Little Nemo Little Nemo is offline
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Quote:
Originally Posted by Doug K. View Post
What's the relationship between Salagadoola and Mechika Boola?

SPOILER:

Salagadoola + Mechika Boola + Bibbidi-bobbidi-boo = Bibbidi-bobbidi-boo.
Subtract Bibbidi-bobbidi-boo from both sides:
Salagadoola + Mechika Boola = 0

Subtract Mechika Boola from both sides:
Salagadoola = -Mechika Boola
Incorrect.

SPOILER:
You forgot that Salagadoola means Mechicka Boola.

Therefore in addition to:
Salagadoola + Mechika Boola + Bibbidi-bobbidi-boo = Bibbidi-bobbidi-boo

You also know:
Salagadoola = Mechika Boola

Salagadoola and Mechicka Boola must both equal zero to make both equations correct.

Last edited by Little Nemo; 10-20-2018 at 03:02 AM.
  #45  
Old 10-20-2018, 03:13 PM
vperry1 vperry1 is offline
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Not a math puzzle, but mathematically comical and true.

My brother walked in to a pizza joint and ordered a pizza. The pizza cook took the pie from the oven and asked:

Pizza cook: "Are you on a diet?"

Brother: (slightly offended) "No. Why?"

Pizza cook: "Well, if you were, I'd cut this into 6 slices instead of 8."
__________________
Hypocrisy is the main contributor to imperfection.
  #46  
Old 10-20-2018, 08:26 PM
Malleus, Incus, Stapes! Malleus, Incus, Stapes! is offline
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Quote:
Originally Posted by markn+ View Post
The way I've always heard this one is the final question is "how many stops did the bus make"?
I've heard it as "What color is the bus driver's eyes?"

Quote:
I think this is better because the answer similarly turns out to be much simpler than expected, but in this case the questionee won't be able to give the right answer (assuming he was keeping track of the passengers rather than the stops).

What you said is logical, but by the time the teller gets to the end of the riddle, I think most people have forgotten the wording at the beginning. (There's a riddle that goes something like "Karen's mother has four children: Penny, Nicholas, and Dime. What is the fourth child's name?" Shorter than the bus one, but many people have already edited the "extraneous" opening details out of their minds by the time you're done).

(On that note, I think you guys should really lay off of Acey. People will very often say a stupid "obvious" answer because the way the question was asked short-circuits their brains).

Last edited by Malleus, Incus, Stapes!; 10-20-2018 at 08:30 PM.
  #47  
Old 10-21-2018, 10:41 AM
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Biotop Biotop is offline
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Before each game of the upcoming World Series, the Dodgers and Red Sox will engage in competitive coin flipping. Each team will gather and at a signal each manager will flip a quarter and record the results. They will then again flip their quarters and record the results. Each team's manager will continue simultaneously to flip their coins until one team wins the day's competition.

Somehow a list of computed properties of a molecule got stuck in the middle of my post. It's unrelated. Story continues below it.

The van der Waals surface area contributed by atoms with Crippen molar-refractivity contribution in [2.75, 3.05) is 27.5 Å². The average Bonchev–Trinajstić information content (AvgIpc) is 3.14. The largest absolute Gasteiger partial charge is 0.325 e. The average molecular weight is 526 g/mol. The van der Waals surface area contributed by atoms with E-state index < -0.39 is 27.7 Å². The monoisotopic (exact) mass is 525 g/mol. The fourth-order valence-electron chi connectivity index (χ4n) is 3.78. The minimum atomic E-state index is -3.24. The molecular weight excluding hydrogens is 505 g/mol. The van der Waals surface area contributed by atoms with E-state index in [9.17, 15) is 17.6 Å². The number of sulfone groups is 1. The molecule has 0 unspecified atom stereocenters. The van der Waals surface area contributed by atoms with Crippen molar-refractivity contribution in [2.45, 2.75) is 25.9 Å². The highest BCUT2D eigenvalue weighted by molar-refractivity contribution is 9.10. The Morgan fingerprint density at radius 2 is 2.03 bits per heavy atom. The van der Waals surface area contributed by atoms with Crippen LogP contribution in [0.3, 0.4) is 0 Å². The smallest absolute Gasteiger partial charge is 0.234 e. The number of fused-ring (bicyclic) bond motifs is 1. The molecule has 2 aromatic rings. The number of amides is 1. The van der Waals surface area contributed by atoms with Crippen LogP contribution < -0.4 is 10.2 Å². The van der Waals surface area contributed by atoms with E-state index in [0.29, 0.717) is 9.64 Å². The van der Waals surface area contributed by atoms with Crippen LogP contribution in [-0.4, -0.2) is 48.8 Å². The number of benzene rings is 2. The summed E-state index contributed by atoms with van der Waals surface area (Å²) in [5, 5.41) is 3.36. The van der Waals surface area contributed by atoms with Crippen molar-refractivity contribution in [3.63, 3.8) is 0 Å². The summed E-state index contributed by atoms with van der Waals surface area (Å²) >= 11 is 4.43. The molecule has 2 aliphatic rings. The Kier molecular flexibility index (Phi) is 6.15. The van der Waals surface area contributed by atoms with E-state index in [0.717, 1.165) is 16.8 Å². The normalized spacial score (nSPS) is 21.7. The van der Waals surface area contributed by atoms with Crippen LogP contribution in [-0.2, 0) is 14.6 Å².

The Dodgers will win if at some point they flip a head and next a tail. The Red Sox will win if they at some point flip a head and then next a head. If the two teams win at the same time the result is a tie. If there is a tie results are scrapped and the day's flipping competition must start over.

Each day you have the opportunity to bet on either the Dodgers or Red Sox to win the coin flip competition. Which team do you choose?
  #48  
Old 10-21-2018, 11:38 AM
Lucas Jackson Lucas Jackson is offline
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Quote:
Originally Posted by Hari Seldon View Post
Here is one that's a bit harder. You core an apple and the cored apple that remains is 4 inches high. What is its volume (the cored apple). Assume the apple started out as a perfect sphere.

SPOILER:
You could do this using calculus (I have checked the answer that way), but if you simply assume that there is an answer independent of the original size of the apple, you conclude that it must be the same if the core is 0 and the apple was originally 4" high. In that case its radius is 2" and its volume is 4*pi*r^3/3 = 32*pi/3
Some of these arent riddles in the sense of the OP, they are just math problems.
  #49  
Old 10-21-2018, 11:52 AM
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Quote:
Originally Posted by Lucas Jackson View Post
Some of these arent riddles in the sense of the OP, they are just math problems.
True, but a good math puzzle riddle (i.e. Monty Hall) will often have an "easy" answer that turns out to be wrong because of... math. Other riddles the math is straightforward, but the wording of the riddle is the trick. Both qualify as math riddles to me.
  #50  
Old 10-21-2018, 12:04 PM
Dickerman Dickerman is offline
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For the OP, the correct answer is the younger brother is almost certainly dead.